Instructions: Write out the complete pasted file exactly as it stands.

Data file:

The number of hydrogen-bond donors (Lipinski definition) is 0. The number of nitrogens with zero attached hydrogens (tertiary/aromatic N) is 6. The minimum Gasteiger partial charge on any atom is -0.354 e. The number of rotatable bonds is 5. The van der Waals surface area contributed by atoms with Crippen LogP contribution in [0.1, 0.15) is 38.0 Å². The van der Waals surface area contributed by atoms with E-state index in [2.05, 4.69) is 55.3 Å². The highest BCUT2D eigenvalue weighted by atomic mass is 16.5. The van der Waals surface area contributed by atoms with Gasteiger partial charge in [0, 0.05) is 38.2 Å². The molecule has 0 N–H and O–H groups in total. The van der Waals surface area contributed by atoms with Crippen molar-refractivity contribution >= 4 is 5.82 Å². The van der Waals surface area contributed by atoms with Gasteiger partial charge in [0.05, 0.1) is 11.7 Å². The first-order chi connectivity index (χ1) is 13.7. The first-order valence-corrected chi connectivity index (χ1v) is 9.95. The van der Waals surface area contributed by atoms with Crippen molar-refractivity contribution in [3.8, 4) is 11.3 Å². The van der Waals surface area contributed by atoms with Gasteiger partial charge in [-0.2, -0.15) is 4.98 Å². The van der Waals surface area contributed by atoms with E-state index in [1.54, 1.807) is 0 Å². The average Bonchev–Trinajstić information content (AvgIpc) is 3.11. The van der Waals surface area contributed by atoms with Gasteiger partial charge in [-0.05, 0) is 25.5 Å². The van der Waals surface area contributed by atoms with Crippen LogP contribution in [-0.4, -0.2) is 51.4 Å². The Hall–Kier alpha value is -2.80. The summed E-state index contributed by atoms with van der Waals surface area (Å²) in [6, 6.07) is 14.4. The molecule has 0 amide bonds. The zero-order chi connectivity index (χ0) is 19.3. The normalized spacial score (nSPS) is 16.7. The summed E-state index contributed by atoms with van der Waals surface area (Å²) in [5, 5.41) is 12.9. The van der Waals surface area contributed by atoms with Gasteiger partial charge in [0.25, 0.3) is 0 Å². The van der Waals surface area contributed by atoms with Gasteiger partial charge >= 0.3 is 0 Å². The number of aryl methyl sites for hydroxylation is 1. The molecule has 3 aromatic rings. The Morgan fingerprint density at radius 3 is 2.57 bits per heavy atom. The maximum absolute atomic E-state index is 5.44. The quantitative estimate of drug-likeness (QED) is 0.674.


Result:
The number of hydrogen-bond donors (Lipinski definition) is 0. The number of nitrogens with zero attached hydrogens (tertiary/aromatic N) is 6. The minimum Gasteiger partial charge on any atom is -0.354 e. The number of rotatable bonds is 5. The van der Waals surface area contributed by atoms with Crippen LogP contribution in [0.1, 0.15) is 38.0 Å². The van der Waals surface area contributed by atoms with E-state index in [2.05, 4.69) is 55.3 Å². The highest BCUT2D eigenvalue weighted by atomic mass is 16.5. The van der Waals surface area contributed by atoms with Gasteiger partial charge in [0, 0.05) is 38.2 Å². The molecule has 0 N–H and O–H groups in total. The van der Waals surface area contributed by atoms with Crippen molar-refractivity contribution >= 4 is 5.82 Å². The van der Waals surface area contributed by atoms with Gasteiger partial charge in [0.05, 0.1) is 11.7 Å². The first-order chi connectivity index (χ1) is 13.7. The first-order valence-corrected chi connectivity index (χ1v) is 9.95. The van der Waals surface area contributed by atoms with Crippen molar-refractivity contribution in [3.8, 4) is 11.3 Å². The van der Waals surface area contributed by atoms with Gasteiger partial charge in [-0.2, -0.15) is 4.98 Å². The van der Waals surface area contributed by atoms with E-state index in [1.54, 1.807) is 0 Å². The average Bonchev–Trinajstić information content (AvgIpc) is 3.11. The van der Waals surface area contributed by atoms with Gasteiger partial charge in [-0.05, 0) is 25.5 Å². The van der Waals surface area contributed by atoms with Crippen LogP contribution in [-0.4, -0.2) is 51.4 Å². The Hall–Kier alpha value is -2.80. The summed E-state index contributed by atoms with van der Waals surface area (Å²) in [6, 6.07) is 14.4. The molecule has 0 amide bonds. The zero-order chi connectivity index (χ0) is 19.3. The normalized spacial score (nSPS) is 16.7. The summed E-state index contributed by atoms with van der Waals surface area (Å²) in [5, 5.41) is 12.9. The van der Waals surface area contributed by atoms with Gasteiger partial charge in [0.25, 0.3) is 0 Å². The van der Waals surface area contributed by atoms with Gasteiger partial charge >= 0.3 is 0 Å². The number of aryl methyl sites for hydroxylation is 1. The molecule has 3 aromatic rings. The Morgan fingerprint density at radius 3 is 2.57 bits per heavy atom. The maximum absolute atomic E-state index is 5.44. The quantitative estimate of drug-likeness (QED) is 0.674.